MOSCOW (RIA Novosti commentator Pyotr Goncharov). The Seventh Review Conference of the Parties to the Treaty on the Non-Proliferation of Nuclear Weapons (NPT) all but said this important institution of global politics ineffective.
After four weeks of hard work at the UN Headquarters in New York, the Conference still failed to solve the key problem, i.e., how the NPT could be transformed into a genuinely efficient mechanism governing the non-proliferation of weapons of mass destruction. After all, this problem questions the quality of the document itself.
On the eve of the Conference, observers desperately wanted to receive an answer to a single question: Will this prominent international forum revise the fundamental articles of the Treaty to bring it closer to modern realities?
The question arose for a variety of reasons and has been occupying the minds of many experts for a long time. It is not a coincidence that Director of the
International Atomic Energy Agency (IAEA) Mohammad ElBaradei warned the participants on the first day of the Conference that the existence of breaches and loopholes in the Treaty would lead to the appearance of 30-40 virtual nuclear powers in the next two decades. These powers will appear largely because they will be able to enrich uranium without formally violating the fundamental provisions of the NPT. Iran is a good example because even at present it uses a loophole in the Treaty to develop its uranium enrichment programs. North Korea is another example. It managed to acquire all the necessary technologies within the framework of the NPT, then abandoned the Treaty and announced to the whole world that it could create its own nuclear weapons. These examples naturally raise a question: Has the Treaty become obsolete?
The Treaty was signed in 1968 and entered into force in 1970. It established the nuclear status of five nations - Great Britain, China, France, Russia and the United States. In other words, the NPT legalized the nuclear arsenals of members of the so-called Nuclear Club, and forbade other countries that signed the Treaty to create or purchase nuclear weapons.
At that time, such discrimination was reasonable. It was needed to prevent these terrible weapons from spreading. Besides, the members of the Nuclear Club not only gave assurances that they would not transfer dual-purpose nuclear technologies to other countries but also promised to destroy their own nuclear arsenals gradually. However, after 35 years, the Nuclear Club continues to maintain silently military nuclear arsenals and the non-proliferation regime shows clear signs of failure -- all within the framework of the current Treaty.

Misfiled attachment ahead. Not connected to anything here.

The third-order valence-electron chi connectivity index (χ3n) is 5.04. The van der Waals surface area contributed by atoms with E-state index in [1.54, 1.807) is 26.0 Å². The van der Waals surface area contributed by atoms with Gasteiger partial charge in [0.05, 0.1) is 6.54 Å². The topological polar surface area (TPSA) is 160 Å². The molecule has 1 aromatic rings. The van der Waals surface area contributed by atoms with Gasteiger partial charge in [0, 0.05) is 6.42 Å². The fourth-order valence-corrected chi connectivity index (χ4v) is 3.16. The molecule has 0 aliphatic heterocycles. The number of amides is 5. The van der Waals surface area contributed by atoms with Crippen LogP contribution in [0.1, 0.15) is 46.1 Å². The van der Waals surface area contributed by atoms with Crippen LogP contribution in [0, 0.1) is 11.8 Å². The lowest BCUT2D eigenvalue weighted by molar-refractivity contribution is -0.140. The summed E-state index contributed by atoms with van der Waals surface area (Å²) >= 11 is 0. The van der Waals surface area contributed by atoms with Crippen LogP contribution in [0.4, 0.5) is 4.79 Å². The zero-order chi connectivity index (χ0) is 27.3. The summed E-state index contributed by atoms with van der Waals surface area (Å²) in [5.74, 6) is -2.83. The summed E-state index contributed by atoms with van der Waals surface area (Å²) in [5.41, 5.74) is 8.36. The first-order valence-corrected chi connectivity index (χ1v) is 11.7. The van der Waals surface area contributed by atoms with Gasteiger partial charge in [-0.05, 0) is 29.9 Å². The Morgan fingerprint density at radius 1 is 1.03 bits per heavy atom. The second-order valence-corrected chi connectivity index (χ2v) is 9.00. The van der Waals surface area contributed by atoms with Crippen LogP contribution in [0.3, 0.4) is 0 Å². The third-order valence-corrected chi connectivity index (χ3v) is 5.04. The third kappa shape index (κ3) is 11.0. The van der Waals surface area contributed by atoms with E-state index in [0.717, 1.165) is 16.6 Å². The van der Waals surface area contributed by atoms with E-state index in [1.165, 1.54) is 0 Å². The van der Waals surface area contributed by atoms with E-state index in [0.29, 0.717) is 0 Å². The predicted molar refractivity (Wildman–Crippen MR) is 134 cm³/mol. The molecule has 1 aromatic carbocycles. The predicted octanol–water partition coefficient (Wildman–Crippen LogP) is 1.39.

According to Russian experts, such questions as whether Iran will succeed with its nuclear weapons program are purely technical issues that do not require the revision of the Treaty. An additional Protocol, which will oblige a country to return or destroy the nuclear technologies received within the framework of the NPT in the event of its withdrawal from the Treaty (the North Korean example), would be enough to regulate them. Nevertheless, there is no doubt that the NPT has to be adapted to new realities.
The attitude of non-nuclear NPT members toward the countries of the Nuclear Club is also gradually becoming an urgent issue, because the latter clearly fail to meet their obligations on nuclear disarmament.
Virtual nuclear powers like India, Pakistan and Israel remain outside the NPT even today. These are states located in regions where the probability of military conflicts, including with the use of nuclear weapons, is particularly high. While Israel links its accession to the NPT with a general resolution of the Middle East crisis, India and Pakistan regard such a possibility only as official members of the Nuclear Club, therefore, encroaching on the exclusive right of the current members to initiate and regulate all innovations in the sphere of nuclear weapons.
The Conference failed to solve any of these problems. The NPT members simply decided to make another attempt during the eighth review conference in five years. According to observers, the participants unanimously agreed to take this step.
It remains doubtful, though, that the NPT, in its current state will be effective enough to solve the existing problems; therefore, there is little hope that the next conference will bring any changes. On the one hand, it is hard to imagine what our world would be like if it did not have nuclear weapons. On the other hand, it is frightening to imagine what would happen to the world if anybody had unrestricted access to nuclear weapons. There are certainly many forces that desire such access and pose a question: why did the current "legal" owners of nuclear weapons usurp the right to possess them in the first place?
It seems these questions will hardly disappear on their own before the next conference.